“The Lord of the smells“ – this was the title of a story I wrote more than 20 years ago for a German magazine dedicated to parents. At that time my wife and I were swaddling three children several times daily. Once the garbage men threatened to ignore our trash can packed with diapers, not only because it stank, but also because it was so heavy. One day, under the impression of having disposed again several portions of human waste, I wrote said article about the suffering of a swaddling father. It was never published. “Funny, but a little bit to stinky”, the chief editor of the magazine replied. Meanwhile, the public seems to be not as squeamish as in former times: A statement of Ang Tshering Sherpa, president of the Nepal Mountaineering Association, about the problem of human waste in the high camps on Mount Everest led to a true “shitstorm” on the Internet.
It’s the quantity that matters
“Climbers usually dig holes in the snow for their toilet use and leave the human waste there”, Ang Tshering told reporters in Kathmandu. This alone would not be a huge problem, but in the particular case of Everest it’s the quantity that matters. Finally, about 700 climbers relieve themselves in a single spring season in the high camps on the highest mountain on earth. “Human waste is one of the biggest problems in the popular mountains”, Ang Tshering had already said at a meeting of the Asian Mountaineering and Climbing Federation (UAAA) in Hiroshima in November 2014.
Toilet bags and astronaut food
“It is a health hazard and the issue needs to be addressed”, said Dawa Steven Sherpa, Ang Tshering’s son. Since 2008, Dawa Steven has been leading the so-called “Eco Everest Expeditions” that are committed not only to summit successes but to environmental protection too. Dawa recommends his clients to use environmentally friendly re-sealable toilet bags in high camps and to bring them back to base camp. It could be also helpful to live during climbing on some kind of fluid astronaut food that is high in calories but causes little defecation. These products specially developed for expeditions – such as Peronin (I had good experiences using it on my summit day on Kokodak Dome) – are already on the market.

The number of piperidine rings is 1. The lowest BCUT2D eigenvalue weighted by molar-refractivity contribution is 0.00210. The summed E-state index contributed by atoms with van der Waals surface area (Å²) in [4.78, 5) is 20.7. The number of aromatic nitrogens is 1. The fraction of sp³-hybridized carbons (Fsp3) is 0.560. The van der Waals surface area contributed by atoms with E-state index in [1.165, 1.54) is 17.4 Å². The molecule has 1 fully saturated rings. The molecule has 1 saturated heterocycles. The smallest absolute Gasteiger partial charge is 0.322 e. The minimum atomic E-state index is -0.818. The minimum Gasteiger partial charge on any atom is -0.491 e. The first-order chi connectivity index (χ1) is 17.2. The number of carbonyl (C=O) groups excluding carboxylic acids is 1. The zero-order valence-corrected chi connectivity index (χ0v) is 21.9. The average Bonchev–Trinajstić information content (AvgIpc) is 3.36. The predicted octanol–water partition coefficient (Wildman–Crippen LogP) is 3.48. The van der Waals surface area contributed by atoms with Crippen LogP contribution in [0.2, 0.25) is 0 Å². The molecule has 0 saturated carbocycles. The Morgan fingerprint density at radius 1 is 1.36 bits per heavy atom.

Biogas from human waste of Everest Base Camp?
In Everest base camp on the south side of the mountain, the disposal of human waste is regulated for many years. The feces from the toilet tents – about 12,000 kilograms per climbing season – are collected in tons and carried by so-called “shit porters” to lower villages such as Gorak Shep, about five kilometers away from base camp. There the human waste is dumped into open pits and creates a risk of contaminating the drinking water. Two Americans, the expedition leader Dan Mazur and the engineer Garry Porter, want to solve this problem. The human waste is to be collected in leak-proof containers and should be used for a biogas digester. The project, that was founded in 2010, is ready to go into the testing phase.
P.S.: Of course, the problem is not limited to the south side of Mount Everest. Ralf Dujmovits once told me that he had difficulties to find a clean place for his tent in Camp 1 on the North Col due to the feces everywhere.
Date3. March 2015 | 23:46
TagsAng Tshering Sherpa, Dan Mazur, Dawa Steven Sherpa, Expeditions, Human waste, Mount Everest, Shitstorm